Photo-identification & Humpback Whale Research In Banderas Bay
This technique consists of obtaining a photograph of the underside of the humpbacks´ fluke. The fluke presents a coloration pattern which varies from completely white to completely black, and has scars, lines, spots and notches that, together with its border, form and size of the central notch, provide the whale with unique characteristics distinctive for each adult individual (Katona & Whitehead, 1981). This allows scientists to distinguish one individual from another, just as with human fingerprints. Also, the form and scars of the dorsal fin can provide us with information about the whale’s identity. Taking photos of the underside of the flukes of humpback whales, beside showing the humpbacks magnificence, it provide us with useful information that is used to estimate population numbers, study behavior, birth rates, migration routes and much more, hence its importance.
Ecotours de México collaborates with the Humpback Whale in Banderas Bay Photoidentification Catalog, known as FIBB Catalog. To date the catalog has over 1,300 different individuals photoidentified and a database of more than 3,500 records. Astrid Frisch, co-owner of Ecotours de México is the head researcher of the Humpback Whale in Banderas Bay and Nayarit Coast Photoidentification Project.
Since 1996 the institutions: Instituto Tecnológico de Bahía de Banderas and Centro Regional de Investigación Pesquera-INP Cruz de Huanacaxtle and the whale watching tour operators, have done photoidentification projects with Humpback Whales (Megaptera novaeangliae), in Bahía de Banderas, Jalisco-Nayarit, México. In an effort to obtain more complete information in behalf of the research, conservation and protection of the species, all the photos and data were gathered in the Banderas Bay Humpback Whale Photoidentification Catalog, known as FIBB Catalog. Since the different collaborators launch from different harbors within Banderas Bay (Puerto Vallarta, Nuevo Vallarta, Cruz de Huanacaxtle and Punta de Mita), at least 60% of the Bay is covered daily, with a navigation effort of minimum 12 hours, during the whale watching season (December 8 to March 23).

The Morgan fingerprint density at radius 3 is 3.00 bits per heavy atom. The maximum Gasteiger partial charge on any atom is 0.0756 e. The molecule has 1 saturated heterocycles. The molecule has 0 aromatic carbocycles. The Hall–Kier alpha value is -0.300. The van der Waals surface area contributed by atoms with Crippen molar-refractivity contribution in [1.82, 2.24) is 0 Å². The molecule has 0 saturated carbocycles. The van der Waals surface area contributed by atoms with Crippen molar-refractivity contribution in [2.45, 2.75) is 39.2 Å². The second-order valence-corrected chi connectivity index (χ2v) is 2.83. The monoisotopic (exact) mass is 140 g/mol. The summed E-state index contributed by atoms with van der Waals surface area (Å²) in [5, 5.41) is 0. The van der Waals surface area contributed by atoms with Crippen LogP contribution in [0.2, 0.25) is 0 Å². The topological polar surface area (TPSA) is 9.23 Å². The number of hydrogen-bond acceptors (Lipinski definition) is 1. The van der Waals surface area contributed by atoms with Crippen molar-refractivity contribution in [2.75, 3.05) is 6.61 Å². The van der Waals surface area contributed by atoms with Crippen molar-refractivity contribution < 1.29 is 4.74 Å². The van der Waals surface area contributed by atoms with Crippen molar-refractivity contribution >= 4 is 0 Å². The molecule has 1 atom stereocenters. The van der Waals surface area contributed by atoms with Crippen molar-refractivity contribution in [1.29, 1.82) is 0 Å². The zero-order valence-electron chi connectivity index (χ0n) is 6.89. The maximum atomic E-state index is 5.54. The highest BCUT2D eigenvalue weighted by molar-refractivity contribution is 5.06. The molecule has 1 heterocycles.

A printed version of the catalog is available and it includes the results of 10 years of research, and a section about the biology and behavior of humpback whales. The Catalog has a cost of $30USD plus shipping. If you are interested in getting a copy please write to firstname.lastname@example.org Proceeds of sales benefit the Humpback Whale Research and Conservation Project.
According to the FIBB Catalog results the minimum number of humpback whales in Mexico´s coastal stock, is 1,300 individuals, since this is the number of different whale identified to date. Urbán, et al. 1999, estimates the abundance of the coastal population in 1,813 individuals (95% CI: 918-2505), and Frisch (2004) estimates that the population can reach the 2,200 individuals.
When joining efforts and collaborating with the FIBB Catalog, we are not only registering the different whales that visit Banderas Bay, we are also obtaining more information on each individual and generating a more complete catalog, which is very valuable for the study and conservation of the humpback whale, as well as for the management of the whale watching activity.
During the 10 field seasons the group effort has been increasing, and each time more and much better photos and data are gathered.
In 2004, 2005 and 2006 the FIBB Catalog collaborated with SPLASH (Structure and Population Abundance of Humpback Whales in the North Pacific) an international project, besides collaborating with the NOPP OBIS SEA MAP (Ocean Biographic Information System) project and with UNAM and UABCS.
Whale watching tour operators are important contributors for gathering data in the benefit of the research of Humpback Whales in Banderas Bay.
If you want to know more about the conservation efforts in Banderas Bay (Puerto Vallarta and Nuevo Vallarta)
The main objectives of ECOBAC are:
- Encourage marine mammal research projects in the coasts of Jalisco and Nayarit, a very important area for the conservation of species since it’s the entrance to the Sea of Cortes.
- Promote the exchange of knowledge and information in order to benefit the conservation and protection of wildlife.
- Create a wildlife conservation, information and research center.
- Promote the training of specialized ecotourism guides with courses, scholarships and workshops in order to encourage sustainable development and the conservation of wildlife.
- Outreach and Environmental Education
- Conservation Projects
- Ecotourism and Sustainable Development